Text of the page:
5:20 p.m. update: MARTA spokeswoman Stephany Fisher said the agency was able to provide more than half of its scheduled paratransit trips Wednesday.
A spokesman for MV Transportation said the company was not aware of any safety concerns with MARTA paratransit vehicles. He said if any concerns are raised, vehicles are pulled from the road and inspected. He said they are not returned to the road until they are confirmed to be safe.
Original post: MARTA paratransit drivers staged a one-day strike Wednesday to protest what they say are unfair labor practices and safety concerns with the agency's service for the disabled and elderly.
MARTA spokeswoman Stephany Fisher said the agency is working with the private contractor that operates the transit service to maintain the service today. But some service may be disrupted. She said priority will be given to customers who use paratransit to get to medical appointments and jobs.
MARTA outsourced its paratransit service to MV Transportation in 2016, citing the need to save money, increase efficiency and improve on-time performance rates. Since then, the Amalgamated Transit Union, which represents paratransit drivers, has fought to overturn the decision.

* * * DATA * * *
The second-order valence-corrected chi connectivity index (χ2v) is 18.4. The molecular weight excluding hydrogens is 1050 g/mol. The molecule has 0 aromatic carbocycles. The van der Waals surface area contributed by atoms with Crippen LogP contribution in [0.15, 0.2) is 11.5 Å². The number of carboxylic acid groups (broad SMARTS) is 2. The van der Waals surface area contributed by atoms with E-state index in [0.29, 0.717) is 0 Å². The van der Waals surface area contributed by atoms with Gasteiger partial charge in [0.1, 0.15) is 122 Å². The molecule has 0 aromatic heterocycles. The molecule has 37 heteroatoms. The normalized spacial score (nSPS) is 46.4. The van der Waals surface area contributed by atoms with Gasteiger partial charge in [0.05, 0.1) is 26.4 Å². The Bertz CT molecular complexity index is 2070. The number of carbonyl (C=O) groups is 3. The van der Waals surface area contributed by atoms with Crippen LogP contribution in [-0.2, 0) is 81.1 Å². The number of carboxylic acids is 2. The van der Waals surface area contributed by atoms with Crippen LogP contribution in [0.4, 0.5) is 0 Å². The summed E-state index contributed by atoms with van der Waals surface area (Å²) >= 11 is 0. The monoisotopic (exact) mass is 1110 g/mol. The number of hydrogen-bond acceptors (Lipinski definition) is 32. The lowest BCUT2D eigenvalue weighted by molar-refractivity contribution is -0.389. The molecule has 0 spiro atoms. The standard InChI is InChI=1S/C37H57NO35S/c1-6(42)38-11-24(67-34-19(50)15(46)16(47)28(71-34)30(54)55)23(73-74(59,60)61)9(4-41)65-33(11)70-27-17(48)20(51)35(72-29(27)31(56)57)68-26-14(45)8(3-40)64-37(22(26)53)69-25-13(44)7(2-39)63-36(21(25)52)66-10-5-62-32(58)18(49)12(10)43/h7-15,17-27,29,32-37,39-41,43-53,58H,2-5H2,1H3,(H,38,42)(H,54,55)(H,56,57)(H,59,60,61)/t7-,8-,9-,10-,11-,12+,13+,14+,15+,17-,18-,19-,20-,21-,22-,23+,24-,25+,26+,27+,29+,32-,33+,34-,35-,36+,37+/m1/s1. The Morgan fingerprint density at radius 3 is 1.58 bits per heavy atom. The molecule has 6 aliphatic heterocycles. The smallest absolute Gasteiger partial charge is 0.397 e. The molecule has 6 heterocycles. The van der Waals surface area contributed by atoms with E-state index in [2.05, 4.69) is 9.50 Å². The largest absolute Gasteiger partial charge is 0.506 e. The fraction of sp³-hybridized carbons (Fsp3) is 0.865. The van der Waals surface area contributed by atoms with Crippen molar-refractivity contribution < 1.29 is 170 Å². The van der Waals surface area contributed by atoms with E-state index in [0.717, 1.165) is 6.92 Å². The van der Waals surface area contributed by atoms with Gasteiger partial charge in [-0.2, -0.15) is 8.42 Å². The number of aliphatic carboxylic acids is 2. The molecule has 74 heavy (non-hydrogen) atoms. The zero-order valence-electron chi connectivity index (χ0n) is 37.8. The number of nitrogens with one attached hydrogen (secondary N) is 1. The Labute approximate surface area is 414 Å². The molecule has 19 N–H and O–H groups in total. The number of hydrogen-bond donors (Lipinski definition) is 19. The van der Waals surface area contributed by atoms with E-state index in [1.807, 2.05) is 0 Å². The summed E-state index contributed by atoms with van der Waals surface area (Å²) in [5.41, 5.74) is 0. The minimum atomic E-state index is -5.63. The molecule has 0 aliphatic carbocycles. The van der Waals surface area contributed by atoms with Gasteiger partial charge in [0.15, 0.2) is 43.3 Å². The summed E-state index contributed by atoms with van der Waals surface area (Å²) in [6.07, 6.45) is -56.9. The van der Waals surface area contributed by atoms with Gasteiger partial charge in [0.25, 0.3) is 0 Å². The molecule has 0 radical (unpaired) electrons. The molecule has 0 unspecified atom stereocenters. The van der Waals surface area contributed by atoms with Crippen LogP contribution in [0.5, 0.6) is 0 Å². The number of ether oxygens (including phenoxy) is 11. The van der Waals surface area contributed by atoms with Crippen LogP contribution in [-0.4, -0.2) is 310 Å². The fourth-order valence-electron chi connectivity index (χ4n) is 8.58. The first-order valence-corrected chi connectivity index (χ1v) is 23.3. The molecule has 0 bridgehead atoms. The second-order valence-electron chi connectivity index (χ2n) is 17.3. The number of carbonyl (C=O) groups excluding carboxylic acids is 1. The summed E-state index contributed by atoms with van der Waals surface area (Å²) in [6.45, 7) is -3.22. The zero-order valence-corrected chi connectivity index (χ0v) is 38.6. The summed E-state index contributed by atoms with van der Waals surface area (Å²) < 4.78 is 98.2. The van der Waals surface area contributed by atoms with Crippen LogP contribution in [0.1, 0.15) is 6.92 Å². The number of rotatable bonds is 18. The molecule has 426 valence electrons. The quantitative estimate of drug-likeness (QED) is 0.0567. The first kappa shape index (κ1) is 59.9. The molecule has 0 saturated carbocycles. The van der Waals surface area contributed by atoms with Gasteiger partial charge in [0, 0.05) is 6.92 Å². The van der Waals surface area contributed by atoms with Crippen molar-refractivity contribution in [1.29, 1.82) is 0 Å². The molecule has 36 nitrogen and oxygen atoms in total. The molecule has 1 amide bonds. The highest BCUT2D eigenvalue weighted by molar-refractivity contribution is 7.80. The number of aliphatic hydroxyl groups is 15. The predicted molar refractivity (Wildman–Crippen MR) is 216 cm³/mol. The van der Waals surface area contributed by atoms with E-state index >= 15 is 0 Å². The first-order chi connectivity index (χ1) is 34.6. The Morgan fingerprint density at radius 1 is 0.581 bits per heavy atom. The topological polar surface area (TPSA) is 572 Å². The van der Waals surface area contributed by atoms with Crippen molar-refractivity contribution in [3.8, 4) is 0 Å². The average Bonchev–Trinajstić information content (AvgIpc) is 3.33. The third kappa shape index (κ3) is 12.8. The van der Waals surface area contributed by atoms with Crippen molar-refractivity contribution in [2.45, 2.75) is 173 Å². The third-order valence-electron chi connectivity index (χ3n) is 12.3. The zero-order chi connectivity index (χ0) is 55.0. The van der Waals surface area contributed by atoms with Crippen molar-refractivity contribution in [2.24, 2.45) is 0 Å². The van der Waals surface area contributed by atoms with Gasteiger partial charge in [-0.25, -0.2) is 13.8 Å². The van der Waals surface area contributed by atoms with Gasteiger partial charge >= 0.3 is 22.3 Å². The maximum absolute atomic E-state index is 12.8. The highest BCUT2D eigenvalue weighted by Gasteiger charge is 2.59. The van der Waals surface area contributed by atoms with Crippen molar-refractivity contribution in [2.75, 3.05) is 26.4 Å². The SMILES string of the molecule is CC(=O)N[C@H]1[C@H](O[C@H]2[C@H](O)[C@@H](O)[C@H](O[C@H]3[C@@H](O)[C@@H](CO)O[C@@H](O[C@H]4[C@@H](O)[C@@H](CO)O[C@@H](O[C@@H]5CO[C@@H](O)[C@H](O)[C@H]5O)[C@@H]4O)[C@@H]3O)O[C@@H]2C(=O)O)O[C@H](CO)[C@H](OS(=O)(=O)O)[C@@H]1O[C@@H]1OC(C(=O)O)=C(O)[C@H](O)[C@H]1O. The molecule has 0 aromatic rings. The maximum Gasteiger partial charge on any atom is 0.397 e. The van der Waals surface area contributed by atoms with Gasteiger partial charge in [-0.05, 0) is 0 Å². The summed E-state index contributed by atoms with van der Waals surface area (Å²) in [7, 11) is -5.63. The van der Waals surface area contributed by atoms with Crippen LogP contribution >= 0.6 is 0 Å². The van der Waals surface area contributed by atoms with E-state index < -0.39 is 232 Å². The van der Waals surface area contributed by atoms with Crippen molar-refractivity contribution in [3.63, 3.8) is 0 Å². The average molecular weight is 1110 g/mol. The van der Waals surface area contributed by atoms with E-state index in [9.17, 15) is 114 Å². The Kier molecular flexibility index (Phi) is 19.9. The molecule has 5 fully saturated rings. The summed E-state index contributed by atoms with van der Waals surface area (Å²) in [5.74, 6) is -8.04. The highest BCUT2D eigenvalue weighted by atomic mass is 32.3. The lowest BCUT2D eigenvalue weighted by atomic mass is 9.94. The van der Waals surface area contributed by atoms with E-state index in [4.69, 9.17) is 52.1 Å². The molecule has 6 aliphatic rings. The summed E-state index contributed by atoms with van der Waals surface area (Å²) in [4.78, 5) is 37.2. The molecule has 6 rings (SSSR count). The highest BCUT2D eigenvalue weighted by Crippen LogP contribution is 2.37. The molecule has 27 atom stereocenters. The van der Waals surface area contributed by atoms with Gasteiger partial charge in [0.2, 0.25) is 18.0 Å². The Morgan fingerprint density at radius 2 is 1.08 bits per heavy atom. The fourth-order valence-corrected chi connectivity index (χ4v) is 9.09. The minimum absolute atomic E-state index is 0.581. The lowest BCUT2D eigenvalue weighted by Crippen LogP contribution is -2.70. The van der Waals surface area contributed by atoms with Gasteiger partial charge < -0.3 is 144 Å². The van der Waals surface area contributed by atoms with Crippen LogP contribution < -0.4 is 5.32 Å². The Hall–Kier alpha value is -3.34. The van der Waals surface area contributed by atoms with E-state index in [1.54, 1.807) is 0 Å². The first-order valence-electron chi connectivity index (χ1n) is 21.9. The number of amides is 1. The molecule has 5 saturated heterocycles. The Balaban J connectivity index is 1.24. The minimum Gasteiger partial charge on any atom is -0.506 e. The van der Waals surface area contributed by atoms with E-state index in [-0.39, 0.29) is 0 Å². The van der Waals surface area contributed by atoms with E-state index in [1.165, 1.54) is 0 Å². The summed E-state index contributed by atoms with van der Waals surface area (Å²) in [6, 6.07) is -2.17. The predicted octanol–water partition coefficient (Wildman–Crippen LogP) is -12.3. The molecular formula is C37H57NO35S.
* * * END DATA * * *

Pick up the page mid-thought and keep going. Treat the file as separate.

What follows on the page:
Stanley Smalls, an ATU executive board member, said the union also is concerned about the safety of paratransit buses. He said MARTA’s fleet is aging, and exhaust fumes sometimes sicken passengers and drivers.
“We’ve got operators driving until they get dizzy,” Smalls said. “That’s not safe.”
Fisher said MARTA is “committed to providing safe, reliable transportation to its Mobility patrons —many of whom are among our most vulnerable riders, including senior citizens and people living with disabilities.”